words by Adina Glickstein

The journey into the second half of our investigation of “Codes Words Spells” began with an overview of several creative projects involving Python, artworks collaboratively engendered by humans and machines. So much of the “discourse” about tech-assisted art in the “art world proper” (a domain towards which I cast a heavily skeptical glance—what are its boundaries? its criteria for entry?) seems to result in overly-ironized and frankly (in my opinion!!) aesthetically uninteresting products—I’m thinking here of the Portrait of Edmond de Belamythat freaked the auction circuit in 2018—that are just that, products, items ultimately made for market circulation. The projects that Melanie shared, on the other hand, glowed with this fundamentally human quality, resoundingly non-corporate and non-evil, reminding me again that the things we build with our computers can be a world away from the cult-of-productivity proprietary tech that seems to pervade most programming bootcamps.

All afternoon, I craved a mojito, the gif of Nicole He’s “high heel that muddles” imprinted in my brain. He’s work, alongside the projects of Melanie’s own that were overviewed, used Python scripts in service of tender re-thinkings of the question: human and computer, who’s programming whom? From He’s “the best art” (a series of receipts that auto-generate creative prompts for a person to enact with their physical body and objects in lived space) to Melanie’s discussion of a private Twitter bot remixing a partner’s journal entries, the bit that stuck with me was not some sense of hi-tech novelty, which so often misses the mark in its relentless drive for innovation, but instead, a calming, warming sense of spaciousness. 

Same goes for the “notes we passed” to partners, Python poems that we pasted in the are.na and shared a few of during class. The internet is now full of our loving words to one another, whispered across distance by being emailed, snail-mailed, or slipped into the comments of some obscure SoundCloud stream. We let our devices work over our dreams, crushes, and recollections, staging our inputs into poetic structure with the satisfying push of a button.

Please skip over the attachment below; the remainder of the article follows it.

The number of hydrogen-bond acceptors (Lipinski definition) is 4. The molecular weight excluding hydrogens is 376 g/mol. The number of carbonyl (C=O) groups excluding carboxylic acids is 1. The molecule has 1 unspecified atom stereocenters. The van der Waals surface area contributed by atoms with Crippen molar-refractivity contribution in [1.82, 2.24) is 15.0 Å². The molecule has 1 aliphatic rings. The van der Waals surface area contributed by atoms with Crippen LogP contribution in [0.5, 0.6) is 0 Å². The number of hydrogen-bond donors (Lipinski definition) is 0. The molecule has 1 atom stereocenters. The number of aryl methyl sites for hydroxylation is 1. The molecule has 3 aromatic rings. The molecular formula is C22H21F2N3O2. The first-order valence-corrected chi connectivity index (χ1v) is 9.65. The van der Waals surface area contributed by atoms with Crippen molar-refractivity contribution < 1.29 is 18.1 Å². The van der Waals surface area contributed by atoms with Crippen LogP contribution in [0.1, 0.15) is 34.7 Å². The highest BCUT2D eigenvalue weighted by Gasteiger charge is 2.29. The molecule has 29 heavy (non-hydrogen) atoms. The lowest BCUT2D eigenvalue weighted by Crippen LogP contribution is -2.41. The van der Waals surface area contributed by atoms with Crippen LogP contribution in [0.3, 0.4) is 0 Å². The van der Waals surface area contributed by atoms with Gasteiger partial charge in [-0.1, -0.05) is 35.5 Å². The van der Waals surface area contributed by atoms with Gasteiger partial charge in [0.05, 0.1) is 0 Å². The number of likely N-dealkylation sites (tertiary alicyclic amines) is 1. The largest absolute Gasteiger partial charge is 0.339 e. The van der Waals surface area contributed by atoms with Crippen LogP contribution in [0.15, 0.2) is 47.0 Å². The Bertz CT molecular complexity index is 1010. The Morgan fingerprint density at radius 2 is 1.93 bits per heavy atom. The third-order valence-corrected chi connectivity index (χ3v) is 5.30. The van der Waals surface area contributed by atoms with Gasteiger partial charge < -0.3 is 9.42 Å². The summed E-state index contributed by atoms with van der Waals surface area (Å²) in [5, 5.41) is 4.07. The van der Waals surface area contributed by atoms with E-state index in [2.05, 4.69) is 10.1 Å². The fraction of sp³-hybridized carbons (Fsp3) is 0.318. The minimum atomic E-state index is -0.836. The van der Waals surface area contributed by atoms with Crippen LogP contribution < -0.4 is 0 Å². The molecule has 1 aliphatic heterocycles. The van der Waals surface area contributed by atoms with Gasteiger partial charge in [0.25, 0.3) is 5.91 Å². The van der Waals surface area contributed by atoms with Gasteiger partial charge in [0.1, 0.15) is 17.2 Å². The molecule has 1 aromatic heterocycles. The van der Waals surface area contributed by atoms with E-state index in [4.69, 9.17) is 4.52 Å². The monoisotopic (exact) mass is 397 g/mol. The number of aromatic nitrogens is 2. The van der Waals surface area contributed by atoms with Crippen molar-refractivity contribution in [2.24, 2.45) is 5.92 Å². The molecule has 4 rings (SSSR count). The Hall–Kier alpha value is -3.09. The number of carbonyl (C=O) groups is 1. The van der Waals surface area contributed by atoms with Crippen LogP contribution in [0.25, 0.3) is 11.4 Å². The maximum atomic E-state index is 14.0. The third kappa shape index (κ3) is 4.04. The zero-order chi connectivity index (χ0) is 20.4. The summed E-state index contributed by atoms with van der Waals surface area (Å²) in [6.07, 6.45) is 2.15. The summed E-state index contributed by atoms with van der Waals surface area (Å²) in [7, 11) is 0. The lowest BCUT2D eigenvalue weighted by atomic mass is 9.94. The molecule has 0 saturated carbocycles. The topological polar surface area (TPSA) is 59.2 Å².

Simply put, I’m leaving Codes Words Spells with a newfound sense of empowerment. As an artist and writer, I personally struggle with the more “left-brained” quantitative tasks that are conventionally associated with computer science in its orthodox forms. I came to the (proverbial/distributed/zoom-hosted) table already feeling powerless, mortified as though my ancient unimpressive SAT math score would flash across my face at any moment—but a few deep breaths later, the notebook that Melanie structured for us to work through is so inviting! What if coding is just naming things, manipulating patterns someone else has named, doing math on words? I think it’s easy to get caught up in the abstraction of it all, but reframing Python in the context of “magic words” has precipitated a shift in mindset. 

Writing poetry—writing in general—has always felt, to me, like a mystifying process. I know that I do it but I couldn’t begin to explicate how; suddenly, the schematic nature of mooshing together words and mixing up lists, enumerating and joining with emojis, is delightful in its repeatability. Far be it for me to lapse into full tech-bro fetishism extolling the cleanliness of code, but I have learned to appreciate its consistency, the certainty that when we name a function, we are endowing it with stability, building tools that we can re-use. I like the clarity of an error message—the immediate feedback. I also like the way it’s called a “python library”: it’s like we borrow pre-wrapped functions, use them, lend, circulate, and return. We are sharing agency, not only with our machines but with the developers who came before us. Normally, I don’t think of proprietary software this way, but the idea that we might have a meaningful bearing on our computational “environment” by contributing our creativity and care is a reframe that this week of DLL helped me embrace.

Learning to write poetry with my computer as a collaborator has encouraged me to reflect on the nature of all the other language that I take for granted: as is the case with defining functions, sometimes words are vested with meaning by the structures that we sit within, and other times, we get the luxury of taking them fresh, free from pre-ordained meaning, enchanting them ourselves. Tuesday’s class session coincided with Nonbinary Day of Visibility, and while I am still not always particularly visible in my own nonbinariness, I am mega-grateful to our digital classroom space for providing a forum that I feel more comfortable leading with it than I ever did when I attended a (cringe) “women’s college.”

Gender is a code, albeit a social one and not exactly computational, and it renders us functionaries of a wider system—an entrenched system of colonial oppression and expropriation that intersects with racist and classist hierarchies, deepening its grip on the most vulnerable. Now that I’ve moved through my fear of writing Python functions, I hope to spend some time this week journaling around gender and thinking of ways to further embrace and express the diversion from the binary that I have long felt in my body. Ironically—or is it fittingly?—these feelings manifest as a nagging unease that makes me want to be enmeshed with my computer, to sink into digital disembodiment. I wonder what it would look like to negotiate this tension with the warmth and candor that permeated the projects Melanie shared with us in class, which precisely the warmth I had once feared code to be incapable of expressing. I wonder, and I don’t hope to arrive at any stable conclusions, but should any further insight arise as I’m fumbling around in there, you have my word (my code, my spell): I promise to share it.